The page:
Fougasse with Olives is another one of the Mellow Bakers’ November breads. It is a dense, crusty French loaf with an unusual shape and a pronounced flavor. I made the leaf version for my Dinner for 8 group this past weekend. We get together every month for dinner at someone’s house or a restaurant. This month, Sue hosted the dinner. She has a gorgeous house full of antiques.We thoroughly enjoyed going from room to room viewing all of her lovely collectibles and playing a fun game after dinner.
Originally, I was going to make rolls for the dinner, but I woke up early on Saturday and realized I had time to make the Fougasse. I thought it would make a lovely and festive addition to the table. It did! Everyone thought the shape was really unique and they kept asking me what it was called.
Everyone say it with me “fougasse!”
I like the shape and cuts of the Fougasse in the photo above, but I rolled the dough out too thin so it got a wee bit too crispy in places. I didn’t share this loaf with the dinner group. I’ve been enjoying it with a salad for lunch the past few days.
The loaf in the photo above is the one that came with me to the party. It looks a little pale in this photo, but it looked lovely on Sue’s counter before we ate it.
Recipe for Fougasse (without Olives)
Makes: Two loaves
Adapted from Bread: A Baker’s Book of Techniques and Recipes by Jeffrey Hamelman
I omitted the olives and included some Herbes de Provence instead. I used a mixture of all-purpose and bread flour and a little bit of Kamut. It turned out to be a very light-colored bread. Next time, I’ll try it with bread flour and whole wheat flour to see the difference.
- 2.15 oz (1/2 cup) bread flour
- 2.15 oz (1/2 cup) all-purpose flour
- 2.8 oz (3/8 cup) water
- .09 oz (1/2 tsp) salt
- .002 oz, instant dry yeast (a small pinch)
- 5.65 oz (2 1/8 cups) bread flour
- 5.65 oz (2 1/8 cups) all-purpose flour
- 1.7 oz (3/8 cup) Kamut (or whole wheat) flour
- 9 oz (1 1/8 cups) water
- .4 oz (2 tsp) salt (I didn’t add olives, so I increased the salt by 1 tsp)
- .05 oz (1/2 tsp) instant dry yeast
- 3 tsp Herbes de Provence
- .9 oz (2 T) extra-virgin olive oil
- Pâte Fermentée all of the above (7.2 oz)
Making the Pâte Fermentée
Disperse the yeast in the water, add the flours and salt and stir until everything comes together and makes a coarse ball. Adjust the flour or water as necessary to ensure the dough is neither too sticky nor too stiff.
Transfer the dough to a counter sprinkled with flour.Knead the dough until it is soft and pliable, tacky but not sticky. About 4 to 6 minutes by hand or 4 minutes using the stand mixer.
Transfer the dough to a lightly oiled bowl and roll it around to coat it with the oil. Cover the bowl with plastic wrap and let it ferment at room temperature for two hours. You can use the preferment at this time or place it in the refrigerator for up to three days.
Mixing the Dough
Cut the Pâte Fermentée into about 10 small pieces with a pastry scraper.
Add all of the ingredients, except for the Pâte Fermentée and the olive oil, in the mixing bowl of your stand mixer. Using a spiral mixer, mix on first speed for 3 minutes in order to incorporate the ingredients. Add the Pâte Fermentée in chunks.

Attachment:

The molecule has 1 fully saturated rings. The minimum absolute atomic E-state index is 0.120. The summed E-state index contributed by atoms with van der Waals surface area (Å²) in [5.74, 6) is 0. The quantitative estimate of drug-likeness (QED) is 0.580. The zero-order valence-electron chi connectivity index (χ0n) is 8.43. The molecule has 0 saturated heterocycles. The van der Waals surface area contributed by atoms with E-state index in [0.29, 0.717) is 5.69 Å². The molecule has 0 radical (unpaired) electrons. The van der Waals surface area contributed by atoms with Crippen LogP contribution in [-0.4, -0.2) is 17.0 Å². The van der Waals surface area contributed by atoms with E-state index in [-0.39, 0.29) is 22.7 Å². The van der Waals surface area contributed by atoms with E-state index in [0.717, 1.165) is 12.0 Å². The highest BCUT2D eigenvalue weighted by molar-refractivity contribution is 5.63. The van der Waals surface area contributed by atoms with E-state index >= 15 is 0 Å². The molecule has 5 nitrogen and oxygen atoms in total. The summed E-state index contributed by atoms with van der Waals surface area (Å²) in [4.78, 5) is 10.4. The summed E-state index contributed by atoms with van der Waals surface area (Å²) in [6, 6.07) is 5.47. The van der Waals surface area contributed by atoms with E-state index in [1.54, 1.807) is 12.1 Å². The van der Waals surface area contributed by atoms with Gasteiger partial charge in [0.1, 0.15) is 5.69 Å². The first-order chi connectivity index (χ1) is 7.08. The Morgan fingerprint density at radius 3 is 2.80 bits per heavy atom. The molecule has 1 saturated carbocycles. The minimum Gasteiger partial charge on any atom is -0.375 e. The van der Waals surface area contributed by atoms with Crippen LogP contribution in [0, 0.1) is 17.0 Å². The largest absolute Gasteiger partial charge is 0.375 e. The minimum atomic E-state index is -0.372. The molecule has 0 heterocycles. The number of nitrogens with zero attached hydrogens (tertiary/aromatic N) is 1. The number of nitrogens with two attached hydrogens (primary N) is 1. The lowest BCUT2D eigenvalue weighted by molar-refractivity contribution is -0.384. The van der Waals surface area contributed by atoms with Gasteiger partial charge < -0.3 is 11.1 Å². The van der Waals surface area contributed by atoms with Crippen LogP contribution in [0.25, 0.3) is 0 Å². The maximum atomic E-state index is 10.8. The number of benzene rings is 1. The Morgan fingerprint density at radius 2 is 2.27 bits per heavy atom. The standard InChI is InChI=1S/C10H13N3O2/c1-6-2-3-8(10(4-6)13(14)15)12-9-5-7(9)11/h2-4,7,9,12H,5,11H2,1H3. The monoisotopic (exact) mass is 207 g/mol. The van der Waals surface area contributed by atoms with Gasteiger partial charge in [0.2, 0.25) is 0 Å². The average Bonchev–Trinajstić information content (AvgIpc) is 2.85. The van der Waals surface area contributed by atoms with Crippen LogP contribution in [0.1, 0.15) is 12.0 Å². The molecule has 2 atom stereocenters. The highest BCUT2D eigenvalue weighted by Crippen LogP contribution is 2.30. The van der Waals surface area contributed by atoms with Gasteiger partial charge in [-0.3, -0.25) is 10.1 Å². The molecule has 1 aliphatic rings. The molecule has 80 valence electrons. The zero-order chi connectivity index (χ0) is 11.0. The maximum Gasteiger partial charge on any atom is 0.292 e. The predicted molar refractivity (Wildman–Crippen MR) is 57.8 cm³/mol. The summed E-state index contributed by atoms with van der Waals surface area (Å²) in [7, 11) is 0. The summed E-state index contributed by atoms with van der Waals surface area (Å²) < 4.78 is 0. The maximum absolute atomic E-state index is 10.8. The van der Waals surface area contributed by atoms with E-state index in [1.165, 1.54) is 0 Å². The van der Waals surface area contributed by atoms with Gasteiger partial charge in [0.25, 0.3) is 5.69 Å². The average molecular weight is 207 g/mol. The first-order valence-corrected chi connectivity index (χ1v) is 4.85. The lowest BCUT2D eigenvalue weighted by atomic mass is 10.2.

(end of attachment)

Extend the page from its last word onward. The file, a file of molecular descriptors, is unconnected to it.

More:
Adjust the hydration of the dough as necessary by adding additional flour or water. The dough should be medium consistency at this point. Drizzle in the olive oil. Mix on second speed for an additional 5 to 6 minutes until the dough has moderate gluten development. The desired dough temperature is 76 degrees F.
Let the dough ferment for 2 hours and fold the dough after 1 hour of bulk fermentation.
- To learn how to fold the dough, refer to the French Bread bloopers post.
- Or, use the Tartine Method of turning the dough in the bowl. I used the Tartine method for this dough.
Dividing and Shaping the Loaves
Divide the dough into 1-pound pieces. My pieces were slightly less than 1 pound since I didn’t include the 1/4 cup of olives.
Round the loaves lightly and place on a floured bench with the seams down. Cover with plastic and let them rest for about 20 minutes.
When the balls have relaxed sufficiently, use a rolling pin to flatten the dough into an oval shape.
Cover the ovals with plastic and let them proof for about an hour at 76 degrees F.
After the dough has risen, begin the final shaping. Preheat the oven to 450 degrees F with a baking stone on the middle shelf and a steam pan underneath.
Shaping the Fougasse Leaves
Pick up the dough and stretch it gently so that it is about half again as long as it was. Now, shape it into a long triangle with a base about half the length of the height. Using a pizza wheel or a paring knife, cut several diagonal slices into the dough. Stretch the dough some more, so the cuts are open. I tried doing this on the counter, but it lost its shape when I moved it so I put the ovals on parchment paper, then made the slices and it worked much better.
Baking the Loaves
Place the loaves (on the parchment paper) on the hot baking stone using a baker’s peel or the back of a baking sheet. Fill the steam pan with hot water and close the door of the oven. Spray the walls of the oven with a spray bottle filled with water about 3 times during the first few minutes. Reduce the oven temperature to 425 degrees F. Let the loaves bake for about 20 minutes until the loaves richly colored and crusty, but still have some give when squeezed. I didn’t bake my loaves quite that long because they were starting to burn in places. I took them out while they still had some “give” so they ended up being lighter in color.
By the time I transported the loaf to the dinner party, it had cooled off so it was a little chewy, not crispy, but the flavor was really good and I thought it went really well with the rest of the meal.
You might also enjoy rustic ladder-shaped fougasse.